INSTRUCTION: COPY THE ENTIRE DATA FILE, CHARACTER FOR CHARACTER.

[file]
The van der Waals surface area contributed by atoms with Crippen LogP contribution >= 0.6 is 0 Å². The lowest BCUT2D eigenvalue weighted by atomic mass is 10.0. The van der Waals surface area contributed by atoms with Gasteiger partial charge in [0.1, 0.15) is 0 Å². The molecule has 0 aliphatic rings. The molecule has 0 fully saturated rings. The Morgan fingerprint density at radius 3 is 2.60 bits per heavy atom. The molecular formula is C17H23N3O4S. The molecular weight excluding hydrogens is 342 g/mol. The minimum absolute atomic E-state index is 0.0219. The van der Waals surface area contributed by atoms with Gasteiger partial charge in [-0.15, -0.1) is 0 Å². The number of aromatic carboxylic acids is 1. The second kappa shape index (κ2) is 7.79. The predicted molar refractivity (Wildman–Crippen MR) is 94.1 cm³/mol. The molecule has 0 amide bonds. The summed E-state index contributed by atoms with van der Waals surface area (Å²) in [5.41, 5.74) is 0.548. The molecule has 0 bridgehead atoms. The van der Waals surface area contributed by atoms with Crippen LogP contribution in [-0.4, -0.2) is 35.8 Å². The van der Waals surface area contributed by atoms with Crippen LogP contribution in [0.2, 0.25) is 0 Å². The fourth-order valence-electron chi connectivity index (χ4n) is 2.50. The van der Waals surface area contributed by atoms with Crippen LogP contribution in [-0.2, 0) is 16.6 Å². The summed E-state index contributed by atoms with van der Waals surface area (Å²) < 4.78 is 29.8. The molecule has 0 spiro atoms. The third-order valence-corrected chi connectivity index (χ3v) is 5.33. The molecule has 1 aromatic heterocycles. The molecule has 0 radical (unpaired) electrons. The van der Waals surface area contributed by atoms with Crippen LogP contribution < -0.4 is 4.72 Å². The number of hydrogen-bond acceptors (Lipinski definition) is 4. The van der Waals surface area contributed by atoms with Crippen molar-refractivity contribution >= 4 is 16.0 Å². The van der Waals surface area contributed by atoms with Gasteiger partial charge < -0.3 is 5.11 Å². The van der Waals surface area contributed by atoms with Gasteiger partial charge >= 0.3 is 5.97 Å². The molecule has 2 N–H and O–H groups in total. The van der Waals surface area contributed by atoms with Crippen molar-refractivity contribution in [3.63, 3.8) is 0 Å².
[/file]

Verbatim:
The van der Waals surface area contributed by atoms with Crippen LogP contribution >= 0.6 is 0 Å². The lowest BCUT2D eigenvalue weighted by atomic mass is 10.0. The van der Waals surface area contributed by atoms with Gasteiger partial charge in [0.1, 0.15) is 0 Å². The molecule has 0 aliphatic rings. The molecule has 0 fully saturated rings. The Morgan fingerprint density at radius 3 is 2.60 bits per heavy atom. The molecular formula is C17H23N3O4S. The molecular weight excluding hydrogens is 342 g/mol. The minimum absolute atomic E-state index is 0.0219. The van der Waals surface area contributed by atoms with Gasteiger partial charge in [-0.15, -0.1) is 0 Å². The number of aromatic carboxylic acids is 1. The second kappa shape index (κ2) is 7.79. The predicted molar refractivity (Wildman–Crippen MR) is 94.1 cm³/mol. The molecule has 0 amide bonds. The summed E-state index contributed by atoms with van der Waals surface area (Å²) in [5.41, 5.74) is 0.548. The molecule has 0 bridgehead atoms. The van der Waals surface area contributed by atoms with Crippen LogP contribution in [-0.4, -0.2) is 35.8 Å². The van der Waals surface area contributed by atoms with Crippen LogP contribution in [0.2, 0.25) is 0 Å². The fourth-order valence-electron chi connectivity index (χ4n) is 2.50. The van der Waals surface area contributed by atoms with Crippen LogP contribution in [-0.2, 0) is 16.6 Å². The summed E-state index contributed by atoms with van der Waals surface area (Å²) < 4.78 is 29.8. The molecule has 0 spiro atoms. The third-order valence-corrected chi connectivity index (χ3v) is 5.33. The molecule has 1 aromatic heterocycles. The molecule has 0 radical (unpaired) electrons. The van der Waals surface area contributed by atoms with Crippen LogP contribution < -0.4 is 4.72 Å². The number of hydrogen-bond acceptors (Lipinski definition) is 4. The van der Waals surface area contributed by atoms with Crippen molar-refractivity contribution >= 4 is 16.0 Å². The van der Waals surface area contributed by atoms with Gasteiger partial charge < -0.3 is 5.11 Å². The van der Waals surface area contributed by atoms with Gasteiger partial charge >= 0.3 is 5.97 Å². The molecule has 2 N–H and O–H groups in total. The van der Waals surface area contributed by atoms with Crippen molar-refractivity contribution in [3.63, 3.8) is 0 Å².